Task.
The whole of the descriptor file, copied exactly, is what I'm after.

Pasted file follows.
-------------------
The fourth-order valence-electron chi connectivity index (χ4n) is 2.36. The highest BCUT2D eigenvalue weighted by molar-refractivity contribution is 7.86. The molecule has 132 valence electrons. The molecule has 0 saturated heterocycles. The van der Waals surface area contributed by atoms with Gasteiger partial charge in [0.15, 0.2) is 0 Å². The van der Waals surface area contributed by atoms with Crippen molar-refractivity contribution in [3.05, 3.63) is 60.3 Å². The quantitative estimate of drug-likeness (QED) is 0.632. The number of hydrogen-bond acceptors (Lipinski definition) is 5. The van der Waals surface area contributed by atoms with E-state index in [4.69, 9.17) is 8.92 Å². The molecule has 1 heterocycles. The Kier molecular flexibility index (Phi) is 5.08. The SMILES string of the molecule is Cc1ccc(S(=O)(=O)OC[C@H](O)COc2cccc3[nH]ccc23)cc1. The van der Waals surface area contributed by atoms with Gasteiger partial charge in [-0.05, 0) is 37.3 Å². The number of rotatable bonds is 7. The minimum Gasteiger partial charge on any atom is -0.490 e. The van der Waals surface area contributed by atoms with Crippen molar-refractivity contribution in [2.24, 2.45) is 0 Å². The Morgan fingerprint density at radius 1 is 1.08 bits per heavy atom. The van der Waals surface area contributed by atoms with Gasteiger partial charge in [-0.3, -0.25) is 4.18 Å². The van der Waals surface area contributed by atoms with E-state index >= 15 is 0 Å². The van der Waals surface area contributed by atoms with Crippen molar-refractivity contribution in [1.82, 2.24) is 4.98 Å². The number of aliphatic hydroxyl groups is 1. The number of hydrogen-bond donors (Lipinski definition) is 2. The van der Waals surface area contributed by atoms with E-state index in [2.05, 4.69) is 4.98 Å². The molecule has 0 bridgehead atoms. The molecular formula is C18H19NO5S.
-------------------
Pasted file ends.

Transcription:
The fourth-order valence-electron chi connectivity index (χ4n) is 2.36. The highest BCUT2D eigenvalue weighted by molar-refractivity contribution is 7.86. The molecule has 132 valence electrons. The molecule has 0 saturated heterocycles. The van der Waals surface area contributed by atoms with Gasteiger partial charge in [0.15, 0.2) is 0 Å². The van der Waals surface area contributed by atoms with Crippen molar-refractivity contribution in [3.05, 3.63) is 60.3 Å². The quantitative estimate of drug-likeness (QED) is 0.632. The number of hydrogen-bond acceptors (Lipinski definition) is 5. The van der Waals surface area contributed by atoms with E-state index in [4.69, 9.17) is 8.92 Å². The molecule has 1 heterocycles. The Kier molecular flexibility index (Phi) is 5.08. The SMILES string of the molecule is Cc1ccc(S(=O)(=O)OC[C@H](O)COc2cccc3[nH]ccc23)cc1. The van der Waals surface area contributed by atoms with Gasteiger partial charge in [-0.05, 0) is 37.3 Å². The number of rotatable bonds is 7. The minimum Gasteiger partial charge on any atom is -0.490 e. The van der Waals surface area contributed by atoms with Crippen molar-refractivity contribution in [2.24, 2.45) is 0 Å². The Morgan fingerprint density at radius 1 is 1.08 bits per heavy atom. The van der Waals surface area contributed by atoms with Gasteiger partial charge in [-0.3, -0.25) is 4.18 Å². The van der Waals surface area contributed by atoms with E-state index >= 15 is 0 Å². The van der Waals surface area contributed by atoms with Crippen molar-refractivity contribution in [1.82, 2.24) is 4.98 Å². The number of aliphatic hydroxyl groups is 1. The number of hydrogen-bond donors (Lipinski definition) is 2. The van der Waals surface area contributed by atoms with E-state index in [2.05, 4.69) is 4.98 Å². The molecule has 0 bridgehead atoms. The molecular formula is C18H19NO5S.